Featuring 35 works, the exhibition Arte e Ciência – Nós entre os Extremos [Art and Science – Us between the Extremities], proposes to reconsider art with the eyes of science and to expand the visitor’s relationship with science through art, by connecting him to abstract fields of thing we know but can’t capture we our senses, either for their incalculable greatness or for their minute dimension.
For curator Paulo Miyada, “our ability of thinking is widest and more precise than our senses, and what arts and other human activities make is to increase our sensory field, make it possible to be with scales, dimensions and complexities that objective knowledge can’t convey”.
One of the most emblematic pieces in the show is the film “Powers of Ten”, from 1977, by Charles and Ray Eames (1907, St. Louis – 1978, idem, and 1912, Sacramento – 1988, Los Angeles), that has helped several generations to expand their imaginary about the human place amongst the most different orders of magnitude, from the largest to the tinier.
With poetical experiments with the changes that can happen by cutting, isolating or augmenting the parts of a whole, Marcius Galan (b. 1972, Indianapolis, USA), Milton Machado (b. 1947, Rio de Janeiro) and Marcelo Moscheta (b. 1976, São José do Rio Preto) participate in the section “Divide, Modulate, Amplify: Understand?”, that departs from the idea that both art and science teach us that moving to smaller scales can create detours in perception, vertigo or qualitative changes.
In the section “Encounter with the Infinite”, the investigation is based in the notion that the infinite can’t be ceased; it’s useful to math, therefore, to deal with situations that tend towards it, instead of trying to calculate it directly. In this core, works by Amélia Toledo (b. 1926, São Paulo), Daniel de Paula (b. 1987, Boston) and On Kawara (1933, Kariya – 2014, New York) deal with the possibilities and impossibilities of attempting to hold the infinite.
In “Stored Complexities”, the curator suggests a wonder as to how we can glimpse, in the interior of the simplest of objects and the most homogeneous of elements, after increasing them many times, their complex structures and patterns, sometimes chaotic and loud. These section includes works by Pontogor (b. 1981, Rio de Janeiro), Artur Lescher (b. 1962, São Paulo), and Franz Weissmann (1911, Knittelfeld, Austria – 2005, Rio de Janeiro).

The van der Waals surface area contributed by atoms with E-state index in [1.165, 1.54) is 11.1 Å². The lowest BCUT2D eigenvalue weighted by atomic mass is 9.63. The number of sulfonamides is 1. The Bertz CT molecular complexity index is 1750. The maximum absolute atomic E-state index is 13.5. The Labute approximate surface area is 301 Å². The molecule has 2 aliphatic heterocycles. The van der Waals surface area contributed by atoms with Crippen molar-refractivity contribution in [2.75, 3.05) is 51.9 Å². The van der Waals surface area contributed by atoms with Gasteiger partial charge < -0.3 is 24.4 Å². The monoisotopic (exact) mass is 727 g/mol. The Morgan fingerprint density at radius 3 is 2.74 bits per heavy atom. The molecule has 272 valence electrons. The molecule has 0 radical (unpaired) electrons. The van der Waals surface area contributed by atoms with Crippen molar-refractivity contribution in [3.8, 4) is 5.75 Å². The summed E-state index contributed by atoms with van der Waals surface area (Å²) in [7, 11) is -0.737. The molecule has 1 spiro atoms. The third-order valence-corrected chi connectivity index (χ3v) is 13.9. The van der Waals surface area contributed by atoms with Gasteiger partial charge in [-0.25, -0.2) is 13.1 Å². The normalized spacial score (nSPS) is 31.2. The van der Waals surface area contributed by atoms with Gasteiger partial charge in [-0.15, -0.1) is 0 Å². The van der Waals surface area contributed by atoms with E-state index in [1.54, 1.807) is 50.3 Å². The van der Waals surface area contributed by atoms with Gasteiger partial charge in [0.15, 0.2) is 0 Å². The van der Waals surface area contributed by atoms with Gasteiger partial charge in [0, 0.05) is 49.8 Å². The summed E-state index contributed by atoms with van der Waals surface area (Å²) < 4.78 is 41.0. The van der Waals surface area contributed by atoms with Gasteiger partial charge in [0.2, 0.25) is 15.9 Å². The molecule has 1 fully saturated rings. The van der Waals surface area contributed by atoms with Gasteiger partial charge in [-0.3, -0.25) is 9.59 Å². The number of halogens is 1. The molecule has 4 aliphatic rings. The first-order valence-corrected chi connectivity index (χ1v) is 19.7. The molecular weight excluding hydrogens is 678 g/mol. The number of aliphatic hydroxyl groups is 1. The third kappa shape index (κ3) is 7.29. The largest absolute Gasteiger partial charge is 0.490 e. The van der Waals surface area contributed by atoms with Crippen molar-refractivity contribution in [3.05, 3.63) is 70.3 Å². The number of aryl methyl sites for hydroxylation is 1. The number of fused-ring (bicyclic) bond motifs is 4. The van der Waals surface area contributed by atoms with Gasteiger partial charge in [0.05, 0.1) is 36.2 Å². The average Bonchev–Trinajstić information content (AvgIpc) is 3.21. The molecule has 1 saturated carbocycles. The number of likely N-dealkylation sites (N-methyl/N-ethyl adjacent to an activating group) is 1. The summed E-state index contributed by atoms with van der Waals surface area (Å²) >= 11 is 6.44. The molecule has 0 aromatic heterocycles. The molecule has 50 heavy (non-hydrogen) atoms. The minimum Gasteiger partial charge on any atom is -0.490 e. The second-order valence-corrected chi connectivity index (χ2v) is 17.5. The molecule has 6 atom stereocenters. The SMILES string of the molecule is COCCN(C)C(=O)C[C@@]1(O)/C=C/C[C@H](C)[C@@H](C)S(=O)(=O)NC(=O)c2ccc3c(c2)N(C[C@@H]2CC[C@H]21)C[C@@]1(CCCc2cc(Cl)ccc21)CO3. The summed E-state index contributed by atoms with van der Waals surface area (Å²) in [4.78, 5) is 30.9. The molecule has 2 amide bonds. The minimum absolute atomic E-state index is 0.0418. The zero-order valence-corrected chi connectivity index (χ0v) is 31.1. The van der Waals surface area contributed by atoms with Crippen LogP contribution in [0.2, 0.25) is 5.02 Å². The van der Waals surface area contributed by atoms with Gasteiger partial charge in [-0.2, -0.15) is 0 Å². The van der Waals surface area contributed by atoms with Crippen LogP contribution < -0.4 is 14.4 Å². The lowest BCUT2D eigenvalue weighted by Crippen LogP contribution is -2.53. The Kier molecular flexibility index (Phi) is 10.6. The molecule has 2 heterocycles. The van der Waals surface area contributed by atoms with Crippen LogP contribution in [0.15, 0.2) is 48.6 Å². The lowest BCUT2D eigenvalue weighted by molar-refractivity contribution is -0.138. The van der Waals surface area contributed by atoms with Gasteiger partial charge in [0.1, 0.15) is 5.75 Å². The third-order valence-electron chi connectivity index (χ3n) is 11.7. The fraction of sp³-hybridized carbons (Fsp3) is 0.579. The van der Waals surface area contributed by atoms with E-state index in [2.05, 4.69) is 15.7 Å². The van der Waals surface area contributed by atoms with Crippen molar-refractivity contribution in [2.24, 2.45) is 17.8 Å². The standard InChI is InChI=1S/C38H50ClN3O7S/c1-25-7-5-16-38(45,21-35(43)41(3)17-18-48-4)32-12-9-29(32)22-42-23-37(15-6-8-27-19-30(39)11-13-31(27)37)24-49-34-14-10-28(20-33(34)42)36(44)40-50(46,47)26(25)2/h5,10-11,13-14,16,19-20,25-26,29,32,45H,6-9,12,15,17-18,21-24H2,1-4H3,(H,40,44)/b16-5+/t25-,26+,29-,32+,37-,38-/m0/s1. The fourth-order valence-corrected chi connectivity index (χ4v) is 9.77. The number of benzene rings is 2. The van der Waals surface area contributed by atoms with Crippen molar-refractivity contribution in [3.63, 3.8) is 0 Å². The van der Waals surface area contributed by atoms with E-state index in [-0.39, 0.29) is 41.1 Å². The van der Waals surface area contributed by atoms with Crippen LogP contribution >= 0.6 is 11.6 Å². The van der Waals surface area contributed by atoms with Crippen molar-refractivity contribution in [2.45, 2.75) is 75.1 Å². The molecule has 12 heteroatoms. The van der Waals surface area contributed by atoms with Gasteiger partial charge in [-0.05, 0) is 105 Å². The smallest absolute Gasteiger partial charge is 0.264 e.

The contribution of science to an expanded notion of landscape, that includes a world that goes beyond the immediate human experience, is present in “The Images of the World”, with works by Tiago Tebet (b. 1986, São Paulo), Tomie Ohtake (1913, Kyoto – 2015, São Paulo), Elen Gruber (b. 1984, Caxias) and Leticia Ramos (b. 1976, Santo Antônio da Patrulha).
Finally, the section “Relative Velocities and Paradoxes of Perception” explores how many times the intuitive perception of reality happens in the opposite way of its course in space-time. Here, the visitor can find works by Marina Camargo (b. 1980, Maceió), and Gisela Motta & Leandro Lima (b. 1976, São Paulo), including a new piece by the duo commissioned for the show.
Video interviews with specialist in molecular synthesis Fernando Reinach, astronomical physicist Jorge Vieira complete the exhibition.
- Amelia Toledo, Caixinha do sem-fim, 1971. Courtesy of the artist and Instituto Tomie Ohtake
- Marcius Galan, Monumento de um dia, 2013. Courtesy of Marcius Galan and Galeria Luisa Strina. Photo: Ben Westboy
- Gisela Motta & Leandro Lima, Duplo Singular, 2015. Courtesy of the artists and Instituto Tomie Ohtake
- Charles and Ray Eames, Powers of Ten, 1977. Courtesy of Eames Office